PubMed | Karolinska Institutet, Portuguese Oncology Institute, Dana-Farber Cancer Institute, University of Warwick and 28 more.
Type: Journal Article | Journal: Human molecular genetics | Year: 2015

Genome-wide association studies (GWAS) have identified numerous common prostate cancer (PrCa) susceptibility loci. We have fine-mapped 64 GWAS regions known at the conclusion of the iCOGS study using large-scale genotyping and imputation in 25 723 PrCa cases and 26 274 controls of European ancestry. We detected evidence for multiple independent signals at 16 regions, 12 of which contained additional newly identified significant associations. A single signal comprising a spectrum of correlated variation was observed at 39 regions; 35 of which are now described by a novel more significantly associated lead SNP, while the originally reported variant remained as the lead SNP only in 4 regions. We also confirmed two association signals in Europeans that had been previously reported only in East-Asian GWAS. Based on statistical evidence and linkage disequilibrium (LD) structure, we have curated and narrowed down the list of the most likely candidate causal variants for each region. Functional annotation using data from ENCODE filtered for PrCa cell lines and eQTL analysis demonstrated significant enrichment for overlap with bio-features within this set. By incorporating the novel risk variants identified here alongside the refined data for existing association signals, we estimate that these loci now explain 38.9% of the familial relative risk of PrCa, an 8.9% improvement over the previously reported GWAS tag SNPs. This suggests that a significant fraction of the heritability of PrCa may have been hidden during the discovery phase of GWAS, in particular due to the presence of multiple independent signals within the same region.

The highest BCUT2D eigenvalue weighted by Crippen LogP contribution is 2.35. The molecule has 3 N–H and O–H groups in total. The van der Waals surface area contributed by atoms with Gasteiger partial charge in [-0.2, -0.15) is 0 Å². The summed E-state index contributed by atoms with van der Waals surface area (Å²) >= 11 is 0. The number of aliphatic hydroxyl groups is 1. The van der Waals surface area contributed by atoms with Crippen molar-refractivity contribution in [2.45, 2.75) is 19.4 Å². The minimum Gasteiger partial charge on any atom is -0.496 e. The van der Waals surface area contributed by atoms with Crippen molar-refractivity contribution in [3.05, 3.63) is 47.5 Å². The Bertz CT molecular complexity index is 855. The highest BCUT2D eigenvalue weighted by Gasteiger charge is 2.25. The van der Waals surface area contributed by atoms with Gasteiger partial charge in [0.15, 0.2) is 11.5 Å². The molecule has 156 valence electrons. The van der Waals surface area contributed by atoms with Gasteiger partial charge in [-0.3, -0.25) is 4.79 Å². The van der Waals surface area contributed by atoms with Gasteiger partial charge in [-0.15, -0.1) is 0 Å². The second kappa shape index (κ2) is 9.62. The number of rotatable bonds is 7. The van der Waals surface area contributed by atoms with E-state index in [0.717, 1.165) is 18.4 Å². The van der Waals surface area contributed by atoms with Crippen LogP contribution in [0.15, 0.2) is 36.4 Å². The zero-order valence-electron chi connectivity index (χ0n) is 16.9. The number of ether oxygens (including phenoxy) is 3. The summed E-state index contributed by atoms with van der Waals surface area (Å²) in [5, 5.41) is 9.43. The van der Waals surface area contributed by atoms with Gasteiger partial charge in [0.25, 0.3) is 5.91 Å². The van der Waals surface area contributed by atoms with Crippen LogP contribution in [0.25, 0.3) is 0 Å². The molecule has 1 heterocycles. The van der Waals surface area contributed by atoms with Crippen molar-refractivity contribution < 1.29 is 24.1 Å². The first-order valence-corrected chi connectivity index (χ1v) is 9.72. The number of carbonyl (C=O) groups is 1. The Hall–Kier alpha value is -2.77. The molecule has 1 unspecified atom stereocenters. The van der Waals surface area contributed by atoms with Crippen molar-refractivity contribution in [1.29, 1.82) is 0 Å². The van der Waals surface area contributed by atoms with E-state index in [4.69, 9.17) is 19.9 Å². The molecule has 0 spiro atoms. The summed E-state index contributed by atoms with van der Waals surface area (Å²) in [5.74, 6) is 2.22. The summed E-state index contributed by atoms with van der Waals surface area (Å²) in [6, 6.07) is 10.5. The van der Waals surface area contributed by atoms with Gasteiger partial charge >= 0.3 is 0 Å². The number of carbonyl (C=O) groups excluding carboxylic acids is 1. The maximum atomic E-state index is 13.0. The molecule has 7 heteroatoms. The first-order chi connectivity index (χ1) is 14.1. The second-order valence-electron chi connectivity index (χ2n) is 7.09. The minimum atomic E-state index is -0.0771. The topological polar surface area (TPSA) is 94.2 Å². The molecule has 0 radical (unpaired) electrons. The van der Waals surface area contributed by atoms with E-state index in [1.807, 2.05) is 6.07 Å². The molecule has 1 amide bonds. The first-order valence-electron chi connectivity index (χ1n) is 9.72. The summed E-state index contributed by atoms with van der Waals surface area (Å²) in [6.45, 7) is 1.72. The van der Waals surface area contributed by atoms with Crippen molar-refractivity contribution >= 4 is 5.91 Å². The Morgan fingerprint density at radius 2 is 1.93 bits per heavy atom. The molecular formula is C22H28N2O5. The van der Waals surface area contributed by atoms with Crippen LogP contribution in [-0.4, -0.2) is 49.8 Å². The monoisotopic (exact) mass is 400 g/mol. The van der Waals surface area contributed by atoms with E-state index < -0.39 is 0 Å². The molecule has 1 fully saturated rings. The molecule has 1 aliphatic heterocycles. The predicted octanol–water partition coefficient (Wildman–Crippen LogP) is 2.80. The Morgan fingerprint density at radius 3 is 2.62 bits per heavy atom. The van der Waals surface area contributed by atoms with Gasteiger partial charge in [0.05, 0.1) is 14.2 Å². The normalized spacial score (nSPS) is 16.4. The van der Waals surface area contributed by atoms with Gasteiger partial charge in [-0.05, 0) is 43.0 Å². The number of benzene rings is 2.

Mavaddat N.,Center for Cancer Genetic Epidemiology | Peock S.,Center for Cancer Genetic Epidemiology | Frost D.,Center for Cancer Genetic Epidemiology | Ellis S.,Center for Cancer Genetic Epidemiology | And 31 more authors.
Journal of the National Cancer Institute | Year: 2013

Background Reliable estimates of cancer risk are critical for guiding management of BRCA1 and BRCA2 mutation carriers. The aims of this study were to derive penetrance estimates for breast cancer, ovarian cancer, and contralateral breast cancer in a prospective series of mutation carriers and to assess how these risks are modified by common breast cancer susceptibility alleles. Methods Prospective cancer risks were estimated using a cohort of 978 BRCA1 and 909 BRCA2 carriers from the United Kingdom. Nine hundred eighty-eight women had no breast or ovarian cancer diagnosis at baseline, 1509 women were unaffected by ovarian cancer, and 651 had been diagnosed with unilateral breast cancer. Cumulative risks were obtained using Kaplan-Meier estimates. Associations between cancer risk and covariables of interest were evaluated using Cox regression. All statistical tests were two-sided. Results The average cumulative risks by age 70 years for BRCA1 carriers were estimated to be 60% (95% confidence interval [CI] = 44% to 75%) for breast cancer, 59% (95% CI = 43% to 76%) for ovarian cancer, and 83% (95% CI = 69% to 94%) for contralateral breast cancer. For BRCA2 carriers, the corresponding risks were 55% (95% CI = 41% to 70%) for breast cancer, 16.5% (95% CI = 7.5% to 34%) for ovarian cancer, and 62% (95% CI = 44% to 79.5%) for contralateral breast cancer. BRCA2 carriers in the highest tertile of risk, defined by the joint genotype distribution of seven single nucleotide polymorphisms associated with breast cancer risk, were at statistically significantly higher risk of developing breast cancer than those in the lowest tertile (hazard ratio = 4.1, 95% CI = 1.2 to 14.5; P =. 02). Conclusions Prospective risk estimates confirm that BRCA1 and BRCA2 carriers are at high risk of developing breast, ovarian, and contralateral breast cancer. Our results confirm findings from retrospective studies that common breast cancer susceptibility alleles in combination are predictive of breast cancer risk for BRCA2 carriers. © 2013 The Author.